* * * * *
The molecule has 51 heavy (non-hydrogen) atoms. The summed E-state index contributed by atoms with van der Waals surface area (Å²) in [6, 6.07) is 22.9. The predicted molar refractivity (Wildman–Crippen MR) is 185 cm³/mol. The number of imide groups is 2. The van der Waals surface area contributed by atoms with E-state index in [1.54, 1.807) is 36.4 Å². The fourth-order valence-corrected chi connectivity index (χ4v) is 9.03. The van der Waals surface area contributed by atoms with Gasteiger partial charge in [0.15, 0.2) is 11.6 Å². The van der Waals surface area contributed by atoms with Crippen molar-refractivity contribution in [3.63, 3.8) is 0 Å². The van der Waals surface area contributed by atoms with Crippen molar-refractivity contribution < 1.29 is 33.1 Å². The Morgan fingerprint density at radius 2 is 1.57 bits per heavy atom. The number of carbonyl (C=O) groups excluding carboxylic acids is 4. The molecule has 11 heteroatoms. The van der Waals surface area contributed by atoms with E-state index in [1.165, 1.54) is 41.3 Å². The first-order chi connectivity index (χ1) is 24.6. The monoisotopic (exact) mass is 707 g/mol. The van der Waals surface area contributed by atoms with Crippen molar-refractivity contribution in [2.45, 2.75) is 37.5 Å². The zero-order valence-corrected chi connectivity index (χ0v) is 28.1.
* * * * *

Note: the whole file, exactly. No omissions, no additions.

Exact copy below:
The molecule has 51 heavy (non-hydrogen) atoms. The summed E-state index contributed by atoms with van der Waals surface area (Å²) in [6, 6.07) is 22.9. The predicted molar refractivity (Wildman–Crippen MR) is 185 cm³/mol. The number of imide groups is 2. The van der Waals surface area contributed by atoms with E-state index in [1.54, 1.807) is 36.4 Å². The fourth-order valence-corrected chi connectivity index (χ4v) is 9.03. The van der Waals surface area contributed by atoms with Gasteiger partial charge in [0.15, 0.2) is 11.6 Å². The van der Waals surface area contributed by atoms with Crippen molar-refractivity contribution in [3.63, 3.8) is 0 Å². The van der Waals surface area contributed by atoms with Crippen molar-refractivity contribution < 1.29 is 33.1 Å². The Morgan fingerprint density at radius 2 is 1.57 bits per heavy atom. The number of carbonyl (C=O) groups excluding carboxylic acids is 4. The molecule has 11 heteroatoms. The van der Waals surface area contributed by atoms with E-state index in [1.165, 1.54) is 41.3 Å². The first-order chi connectivity index (χ1) is 24.6. The monoisotopic (exact) mass is 707 g/mol. The van der Waals surface area contributed by atoms with Crippen molar-refractivity contribution in [2.45, 2.75) is 37.5 Å². The zero-order valence-corrected chi connectivity index (χ0v) is 28.1.